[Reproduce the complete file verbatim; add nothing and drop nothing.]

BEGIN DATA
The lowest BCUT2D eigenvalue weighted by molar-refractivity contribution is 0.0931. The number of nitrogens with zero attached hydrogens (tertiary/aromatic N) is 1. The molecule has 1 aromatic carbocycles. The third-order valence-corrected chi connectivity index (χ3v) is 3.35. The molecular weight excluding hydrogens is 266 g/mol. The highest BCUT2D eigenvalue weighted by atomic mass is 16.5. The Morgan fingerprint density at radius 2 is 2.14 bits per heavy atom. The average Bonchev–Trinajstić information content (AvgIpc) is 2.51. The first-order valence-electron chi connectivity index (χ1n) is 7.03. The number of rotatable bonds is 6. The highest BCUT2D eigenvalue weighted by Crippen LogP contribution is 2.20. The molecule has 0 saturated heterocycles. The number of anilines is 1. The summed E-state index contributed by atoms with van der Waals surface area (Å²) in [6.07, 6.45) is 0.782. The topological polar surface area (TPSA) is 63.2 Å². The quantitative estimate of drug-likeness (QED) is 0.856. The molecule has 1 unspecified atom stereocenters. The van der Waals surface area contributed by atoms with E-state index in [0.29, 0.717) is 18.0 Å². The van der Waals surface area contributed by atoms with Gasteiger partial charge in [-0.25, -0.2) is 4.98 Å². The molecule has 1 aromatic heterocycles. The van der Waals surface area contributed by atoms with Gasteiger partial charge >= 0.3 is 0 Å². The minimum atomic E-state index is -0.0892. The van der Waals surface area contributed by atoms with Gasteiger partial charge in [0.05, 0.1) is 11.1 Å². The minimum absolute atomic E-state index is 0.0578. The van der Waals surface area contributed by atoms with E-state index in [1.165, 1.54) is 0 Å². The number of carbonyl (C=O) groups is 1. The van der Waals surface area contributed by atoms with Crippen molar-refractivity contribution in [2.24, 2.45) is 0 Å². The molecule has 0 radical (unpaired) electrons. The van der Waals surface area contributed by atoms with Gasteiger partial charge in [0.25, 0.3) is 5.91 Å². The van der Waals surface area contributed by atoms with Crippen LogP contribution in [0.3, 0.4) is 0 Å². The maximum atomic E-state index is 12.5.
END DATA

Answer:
The lowest BCUT2D eigenvalue weighted by molar-refractivity contribution is 0.0931. The number of nitrogens with zero attached hydrogens (tertiary/aromatic N) is 1. The molecule has 1 aromatic carbocycles. The third-order valence-corrected chi connectivity index (χ3v) is 3.35. The molecular weight excluding hydrogens is 266 g/mol. The highest BCUT2D eigenvalue weighted by atomic mass is 16.5. The Morgan fingerprint density at radius 2 is 2.14 bits per heavy atom. The average Bonchev–Trinajstić information content (AvgIpc) is 2.51. The first-order valence-electron chi connectivity index (χ1n) is 7.03. The number of rotatable bonds is 6. The highest BCUT2D eigenvalue weighted by Crippen LogP contribution is 2.20. The molecule has 0 saturated heterocycles. The number of anilines is 1. The summed E-state index contributed by atoms with van der Waals surface area (Å²) in [6.07, 6.45) is 0.782. The topological polar surface area (TPSA) is 63.2 Å². The quantitative estimate of drug-likeness (QED) is 0.856. The molecule has 1 unspecified atom stereocenters. The van der Waals surface area contributed by atoms with E-state index in [0.29, 0.717) is 18.0 Å². The van der Waals surface area contributed by atoms with Gasteiger partial charge in [-0.25, -0.2) is 4.98 Å². The molecule has 1 aromatic heterocycles. The van der Waals surface area contributed by atoms with Gasteiger partial charge >= 0.3 is 0 Å². The minimum atomic E-state index is -0.0892. The van der Waals surface area contributed by atoms with Gasteiger partial charge in [0.05, 0.1) is 11.1 Å². The minimum absolute atomic E-state index is 0.0578. The van der Waals surface area contributed by atoms with E-state index in [1.165, 1.54) is 0 Å². The number of carbonyl (C=O) groups is 1. The van der Waals surface area contributed by atoms with Crippen molar-refractivity contribution in [2.24, 2.45) is 0 Å². The molecule has 0 radical (unpaired) electrons. The van der Waals surface area contributed by atoms with Gasteiger partial charge in [0.25, 0.3) is 5.91 Å². The van der Waals surface area contributed by atoms with Crippen LogP contribution in [0.3, 0.4) is 0 Å². The maximum atomic E-state index is 12.5.